 Asperger’s syndrome 0.20-0.48%

 Autism spectrum disturbance 0.1-0.6%

 Later studies show that the total
prevalence for autism spectrum
disturbances is between 0.5-0.8%
Cognitive disturbances in
Autism spectrum disorders
 Deficient mentalizing (theory of
  mind, empathy)
 Deficient central coherence

 Deficient executive functions

 Difficulties with automatization
  and generalization
10 functional brain imaging studies of mentalizing

        Frith, U. & Frith C., Phil. Trans. R. Soc. Lond. B, 358, 459-473, 2003
Asperger’s syndrome
(Gillberg & Gillberg 1989)
   1.   Severe difficulties in social interaction.
   2.   Narrow solitary interests.
   3.   Routines and rituals.
   4.   Speech and language problems.
   5.   Problems in non-verbal communication.
   6.   Motor clumsiness.
Differences between autism and
     Asperger’s syndrome?
 Autism: more severe language
 problems, often lower general
 intelligence, earlier recognition.
 Asperger’s syndrome: often
 normal intelligence, normal
 language, problems are often
 realized later.
Brain pathology in autism

   Subnormal frontal activation during
    execution of theory of mind tasks.
   Cerebellar abnormality (smaller or larger
    vermis area).
   Less activation of ”face specific” brain
   Deviant visual search in social situations;
    difficulties recognizing social meaning.
   Causes of autism spectrum
Multiple causes: Chromosomal
abnormalities, fetal disturbances
(infections, toxins).
75 - 90% of all cases of autism are
genetically determined. Probably several
co-operating genes.
Psychosocial factors do not cause autism,
but are important for the quality of life of
the patient.
  Attention Deficit/Hyperactivity
Disorder AD/HD – diagnostic criteria

 6 out of 9 criteria for attention deficit (AD).
 6 out of 9 criteria for hyperactivity/ impulsivity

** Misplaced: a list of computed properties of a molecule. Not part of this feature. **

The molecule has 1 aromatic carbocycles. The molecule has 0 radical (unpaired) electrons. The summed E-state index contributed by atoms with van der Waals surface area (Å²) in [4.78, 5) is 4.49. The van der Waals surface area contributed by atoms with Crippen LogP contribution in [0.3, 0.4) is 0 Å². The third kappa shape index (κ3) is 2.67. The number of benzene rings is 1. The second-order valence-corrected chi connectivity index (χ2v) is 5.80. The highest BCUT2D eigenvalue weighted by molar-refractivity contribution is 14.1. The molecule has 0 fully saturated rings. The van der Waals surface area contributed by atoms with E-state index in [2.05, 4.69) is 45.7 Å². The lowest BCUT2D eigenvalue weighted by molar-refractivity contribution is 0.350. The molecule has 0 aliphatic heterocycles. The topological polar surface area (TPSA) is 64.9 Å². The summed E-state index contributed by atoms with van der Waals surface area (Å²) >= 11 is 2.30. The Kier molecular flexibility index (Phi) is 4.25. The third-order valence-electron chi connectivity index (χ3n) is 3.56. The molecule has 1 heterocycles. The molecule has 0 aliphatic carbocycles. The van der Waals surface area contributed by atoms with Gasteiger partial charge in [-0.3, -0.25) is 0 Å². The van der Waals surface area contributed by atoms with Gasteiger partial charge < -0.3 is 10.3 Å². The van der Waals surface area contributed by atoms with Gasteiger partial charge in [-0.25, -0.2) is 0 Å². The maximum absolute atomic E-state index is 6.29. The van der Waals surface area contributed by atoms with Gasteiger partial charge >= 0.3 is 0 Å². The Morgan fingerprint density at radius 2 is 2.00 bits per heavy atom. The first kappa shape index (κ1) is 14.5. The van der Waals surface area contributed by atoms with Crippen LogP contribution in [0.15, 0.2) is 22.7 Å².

(HD) fulfilled.
 Symptoms present before the age of 7 years.
 Functional disturbances have to be present
 within at least to areas (school, home,
 relations, work).
        Attentional deficits

Seems not to listen
Does not follow instructions
Looses objects
Easily distracted
Difficulties organizing/planning
Dislikes tasks that require mental endurance
Difficulties with sustained attention to tasks
Difficulties to remain on one place
Excessive talkativeness
Running around anxiously
Leaves the place
Difficulties to perform task in a quite and
orderly way
Answers before the person asking
has finished the question
Interrupts, intrudes
Difficulties waiting for ones turn
Prevalence of AD/HD

 3-7% of all school children

 More boys than girls
Cognitive problems in AD/HD

   Short attentional span and poor working memory
   Prefers concrete thinking
   Difficulties with automatized functions
   Deficient ability to generalize
   Low level of general knowledge
   Slow learning
   Deficient awareness of time and space
   Difficulties with reading and writing
   Bad handwriting
Brain pathology in AD/HD

   Some studies: Structural changes in
    fronto-striatal networks.
   Some studies: Subnormal function in
    the prefrontal cortex and striatum.
Treatment by
central stimulants
   Amphetamine, methylphenidate (Ritaline).
   Good or very good effect in about
    70% of treated children (about 200
    controlled studies since the 1930-ies).
   Adults: A few studies, good effect in
    50 – 60%.